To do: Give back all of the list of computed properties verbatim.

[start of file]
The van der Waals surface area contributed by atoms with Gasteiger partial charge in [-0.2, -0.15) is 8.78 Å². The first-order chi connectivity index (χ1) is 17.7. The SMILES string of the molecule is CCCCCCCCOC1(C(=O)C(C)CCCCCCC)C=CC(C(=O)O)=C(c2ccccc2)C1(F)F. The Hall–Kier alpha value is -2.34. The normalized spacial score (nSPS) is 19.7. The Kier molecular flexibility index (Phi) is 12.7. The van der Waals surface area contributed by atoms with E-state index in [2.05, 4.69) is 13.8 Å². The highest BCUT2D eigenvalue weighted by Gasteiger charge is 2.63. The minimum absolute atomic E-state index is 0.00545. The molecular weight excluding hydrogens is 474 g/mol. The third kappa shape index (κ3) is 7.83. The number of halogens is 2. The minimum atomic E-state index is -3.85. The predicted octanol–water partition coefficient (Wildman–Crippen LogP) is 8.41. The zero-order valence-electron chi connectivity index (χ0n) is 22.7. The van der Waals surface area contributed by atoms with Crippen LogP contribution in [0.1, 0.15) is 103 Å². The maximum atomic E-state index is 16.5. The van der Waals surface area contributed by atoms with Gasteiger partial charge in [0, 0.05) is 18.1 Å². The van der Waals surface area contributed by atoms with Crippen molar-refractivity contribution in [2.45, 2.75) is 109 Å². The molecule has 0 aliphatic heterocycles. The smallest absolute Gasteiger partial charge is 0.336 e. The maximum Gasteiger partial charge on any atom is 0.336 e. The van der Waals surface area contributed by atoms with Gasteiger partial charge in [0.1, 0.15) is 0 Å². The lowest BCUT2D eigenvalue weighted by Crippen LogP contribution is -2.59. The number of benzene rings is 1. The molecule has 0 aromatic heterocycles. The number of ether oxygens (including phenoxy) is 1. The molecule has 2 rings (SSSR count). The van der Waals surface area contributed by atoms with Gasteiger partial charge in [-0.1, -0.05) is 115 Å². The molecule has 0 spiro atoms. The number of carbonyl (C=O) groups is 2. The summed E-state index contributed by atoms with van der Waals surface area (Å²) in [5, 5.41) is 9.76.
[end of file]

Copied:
The van der Waals surface area contributed by atoms with Gasteiger partial charge in [-0.2, -0.15) is 8.78 Å². The first-order chi connectivity index (χ1) is 17.7. The SMILES string of the molecule is CCCCCCCCOC1(C(=O)C(C)CCCCCCC)C=CC(C(=O)O)=C(c2ccccc2)C1(F)F. The Hall–Kier alpha value is -2.34. The normalized spacial score (nSPS) is 19.7. The Kier molecular flexibility index (Phi) is 12.7. The van der Waals surface area contributed by atoms with E-state index in [2.05, 4.69) is 13.8 Å². The highest BCUT2D eigenvalue weighted by Gasteiger charge is 2.63. The minimum absolute atomic E-state index is 0.00545. The molecular weight excluding hydrogens is 474 g/mol. The third kappa shape index (κ3) is 7.83. The number of halogens is 2. The minimum atomic E-state index is -3.85. The predicted octanol–water partition coefficient (Wildman–Crippen LogP) is 8.41. The zero-order valence-electron chi connectivity index (χ0n) is 22.7. The van der Waals surface area contributed by atoms with Crippen LogP contribution in [0.1, 0.15) is 103 Å². The maximum atomic E-state index is 16.5. The van der Waals surface area contributed by atoms with Gasteiger partial charge in [0, 0.05) is 18.1 Å². The van der Waals surface area contributed by atoms with Crippen molar-refractivity contribution in [2.45, 2.75) is 109 Å². The molecule has 0 aliphatic heterocycles. The smallest absolute Gasteiger partial charge is 0.336 e. The maximum Gasteiger partial charge on any atom is 0.336 e. The van der Waals surface area contributed by atoms with Gasteiger partial charge in [0.1, 0.15) is 0 Å². The lowest BCUT2D eigenvalue weighted by Crippen LogP contribution is -2.59. The number of benzene rings is 1. The molecule has 0 aromatic heterocycles. The number of ether oxygens (including phenoxy) is 1. The molecule has 2 rings (SSSR count). The van der Waals surface area contributed by atoms with Gasteiger partial charge in [-0.1, -0.05) is 115 Å². The molecule has 0 spiro atoms. The number of carbonyl (C=O) groups is 2. The summed E-state index contributed by atoms with van der Waals surface area (Å²) in [5, 5.41) is 9.76.